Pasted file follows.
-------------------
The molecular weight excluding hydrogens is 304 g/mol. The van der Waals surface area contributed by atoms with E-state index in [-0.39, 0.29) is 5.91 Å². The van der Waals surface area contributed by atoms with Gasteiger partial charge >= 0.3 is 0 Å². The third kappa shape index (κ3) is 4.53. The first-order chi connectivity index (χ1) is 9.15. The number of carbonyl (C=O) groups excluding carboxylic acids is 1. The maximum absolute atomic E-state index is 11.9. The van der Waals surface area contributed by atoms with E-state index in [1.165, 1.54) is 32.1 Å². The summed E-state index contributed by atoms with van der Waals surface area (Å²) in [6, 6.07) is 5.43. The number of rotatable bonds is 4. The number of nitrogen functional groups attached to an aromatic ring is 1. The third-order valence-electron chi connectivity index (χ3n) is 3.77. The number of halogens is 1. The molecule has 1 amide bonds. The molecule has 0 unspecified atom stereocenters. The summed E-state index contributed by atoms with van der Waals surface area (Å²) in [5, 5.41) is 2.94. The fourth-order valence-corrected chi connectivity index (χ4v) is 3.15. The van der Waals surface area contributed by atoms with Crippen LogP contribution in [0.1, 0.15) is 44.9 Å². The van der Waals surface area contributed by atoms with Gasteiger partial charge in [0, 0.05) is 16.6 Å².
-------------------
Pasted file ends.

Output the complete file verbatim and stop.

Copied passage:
The molecular weight excluding hydrogens is 304 g/mol. The van der Waals surface area contributed by atoms with E-state index in [-0.39, 0.29) is 5.91 Å². The van der Waals surface area contributed by atoms with Gasteiger partial charge >= 0.3 is 0 Å². The third kappa shape index (κ3) is 4.53. The first-order chi connectivity index (χ1) is 9.15. The number of carbonyl (C=O) groups excluding carboxylic acids is 1. The maximum absolute atomic E-state index is 11.9. The van der Waals surface area contributed by atoms with E-state index in [1.165, 1.54) is 32.1 Å². The summed E-state index contributed by atoms with van der Waals surface area (Å²) in [6, 6.07) is 5.43. The number of rotatable bonds is 4. The number of nitrogen functional groups attached to an aromatic ring is 1. The third-order valence-electron chi connectivity index (χ3n) is 3.77. The number of halogens is 1. The molecule has 1 amide bonds. The molecule has 0 unspecified atom stereocenters. The summed E-state index contributed by atoms with van der Waals surface area (Å²) in [5, 5.41) is 2.94. The fourth-order valence-corrected chi connectivity index (χ4v) is 3.15. The van der Waals surface area contributed by atoms with Crippen LogP contribution in [0.1, 0.15) is 44.9 Å². The van der Waals surface area contributed by atoms with Gasteiger partial charge in [0, 0.05) is 16.6 Å².